What I am pretty certain was a Rose-breasted Grosbeak lit momentarily within sight, then departed before I could take the camera in hand.
At almost the same time the verdict in the George Floyd murder trial was being announced, a 15-year-old girl was shot by police in Toledo, Ohio. In the weeks leading to the verdict declaring Officer Chauvin guilty of murder, a young man was killed by an officer who claims to have mistakenly drawn her pistol when she intended using her Taser. And a 13-year-old boy, his empty hands in the air, was killed by an officer who made the “split-second decision.
Those of us fortunate enough to gain housing close to a stream, lake or ocean often post signs around it announcing our success to neighbors who must settle for looking out their front windows at our back doors.
After 20 years in the Navy, I matriculated into the University of Maine at Farmington, where I learned stuff and met a nice young woman who lived on a dairy farm with a husband heavy into Holstein husbandry, three daughters of which one actually enjoyed working in the barn, and a son who, after making sure Mommy was watching, reveled in walking atop tall picket fences, figuratively and literally.
It seems only a week ago the crocuses popped out of the mulch and leftover snow to welcome spring and the Persian New Year.
Pennsylvania is not one of them. It should be.
The concept is not a new one. Battery makers must process their products when they no longer start our cars. We buy new tires for our chariot and pay to have the dealer dispose of them.
One of my favorite books – a sextet, of which I actually read only three and a little bit – was the “Clan of the Cave Bear” series by Jean Auel. Officially called the “Earth’s Children” series, it was a strong tale that started with Ayla, a five-year-old Cro-Magnon girl, being orphaned in an earthquake, and subsequently taken in by a Neanderthal clan.
More than a decade into the boondoggle that has been the natural gas boom in Pennsylvania, Ohio and West Virginia, residents of the 22 counties that have produced 90 percent of the treasure obtained from fracking Marcellus Shale find themselves with a paltry share of the proceeds bad water, overburdened roads, and carved-up state forests.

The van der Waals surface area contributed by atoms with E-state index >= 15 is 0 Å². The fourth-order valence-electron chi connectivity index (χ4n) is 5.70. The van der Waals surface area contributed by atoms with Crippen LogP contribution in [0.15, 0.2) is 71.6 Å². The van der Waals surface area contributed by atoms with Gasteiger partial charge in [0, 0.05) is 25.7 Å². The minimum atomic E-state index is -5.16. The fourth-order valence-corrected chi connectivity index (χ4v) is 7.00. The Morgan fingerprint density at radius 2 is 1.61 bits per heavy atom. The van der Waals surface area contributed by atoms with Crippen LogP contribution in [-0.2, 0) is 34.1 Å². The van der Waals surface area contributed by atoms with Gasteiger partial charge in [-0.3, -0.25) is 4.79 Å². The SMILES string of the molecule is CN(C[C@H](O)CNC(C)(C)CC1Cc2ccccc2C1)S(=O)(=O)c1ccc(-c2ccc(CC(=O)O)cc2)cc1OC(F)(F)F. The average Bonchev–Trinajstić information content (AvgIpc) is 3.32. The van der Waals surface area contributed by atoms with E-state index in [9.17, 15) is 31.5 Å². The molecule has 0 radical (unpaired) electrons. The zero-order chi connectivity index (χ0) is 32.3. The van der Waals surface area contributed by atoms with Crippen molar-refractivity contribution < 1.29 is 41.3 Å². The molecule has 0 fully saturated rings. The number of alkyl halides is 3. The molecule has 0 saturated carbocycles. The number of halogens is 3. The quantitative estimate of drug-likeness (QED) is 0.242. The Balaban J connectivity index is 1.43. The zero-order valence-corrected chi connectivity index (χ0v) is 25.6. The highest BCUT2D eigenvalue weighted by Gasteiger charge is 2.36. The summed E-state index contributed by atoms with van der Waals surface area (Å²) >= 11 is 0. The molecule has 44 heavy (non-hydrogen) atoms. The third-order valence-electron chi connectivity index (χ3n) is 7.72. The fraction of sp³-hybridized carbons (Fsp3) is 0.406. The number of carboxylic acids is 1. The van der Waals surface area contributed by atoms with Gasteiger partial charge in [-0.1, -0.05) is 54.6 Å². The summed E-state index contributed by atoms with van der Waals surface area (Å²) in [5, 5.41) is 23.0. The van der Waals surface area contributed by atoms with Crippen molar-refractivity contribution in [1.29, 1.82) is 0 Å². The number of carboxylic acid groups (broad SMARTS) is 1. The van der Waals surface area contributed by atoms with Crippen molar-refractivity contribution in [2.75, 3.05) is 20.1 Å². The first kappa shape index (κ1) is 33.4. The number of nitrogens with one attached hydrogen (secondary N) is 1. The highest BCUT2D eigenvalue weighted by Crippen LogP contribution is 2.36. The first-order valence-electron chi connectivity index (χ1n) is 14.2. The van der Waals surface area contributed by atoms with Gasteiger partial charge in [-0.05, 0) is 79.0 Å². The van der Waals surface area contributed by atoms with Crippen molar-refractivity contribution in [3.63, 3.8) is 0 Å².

Bluebirds, starlings and sparrows line up atop the fence outside my window, anxiously jockeying to see who will take over the fixer-upper mounted atop the fence post at the far end. The starling tries to bully his way to head of the line, but will lose the contest, because he’s too big to get through the hole, but he’s sure making life miserable for the others.
Funny how we remember some things and not others, especially parts of the same story. Like my first deer hunt. Dad and Mom hunted every year on Roy Stewart’s orchards, but that was adult sport; kids not invited.
Then one day Mom handed me her rifle and a bullet and sent me forth.
There is nothing good about all the people who have died from the virus, many of them unnecessarily. And I do not know which is worse: discovering how long is takes to spool up vaccine production and delivery, or discovering we’d been lied to about how long it takes to spool up vaccine production and delivery.
Sugaring-off when I was a kid was a sure sign of summer’s on the way. Nights below freezing and days in the low to mid 40s made the sap run in the sugar maple trees. In those days, we donned snowshoes and hiked from tree to tree, boring a half-inch hole in each trunk, hammering in the spile, then hanging a collection bucket from an attached hook.
Some people claim the stock market is an indicator of the health of our economy. In truth, as indicated by the newsworthy reactions of the Big Investors to being outfoxed last week by what they call “Dumb Money,” it is a way for (mostly already) wealthy folks to shuffle money around giving the appearance of making more of it.
My grandfather taught me the rudiments of electricity when I was about 13 or so. Grandpa had retired from the Massachusetts Transit Authority, where he had been responsible for keeping the electricity running to the streetcars. (In New Orleans and many movies, they are known as trolley cars.)
We stood and talked for a bit one afternoon, me standing next to her sitting on her lawnmower, chatting about the old farmhouse and the adjacent hayfield and railroad tracks. The land had been in her family several generations.
My best friend gave me an insulated vest for the days when I venture out into the winter air. Out my back window, most of the trees have taken the opposite approach, having shed their raiment and shut down their blood supplies to protect against the frigid winds of winter.
When I should have been writing this column, I found my eyes – which previously had quickly recovered – did not work. For many hours longer than my memory claims has normally been the case, my eyes refused to focus. There are few conditions more sleep-inducing than eyes which transmit light in patterns the brain proves incapable of organizing.
And then came the assault on the symbol of our government.
Our tree is sparkling with ornaments and lights, and there is plenty of space beneath for whatever booty the red-clad elf chooses to leave. Unfortunately, the space will remain plentiful; the grandkids will not be stopping by to see what has been left for them.
Courthouses often have a cupola of some sort atop their roof, with a clock announcing to passers-by the time to draw near and be heard. Without a sign, they might be confused with a library – not a far reach from their purpose as a repository of important information – but never would they be mistaken for, say, an entertainment center.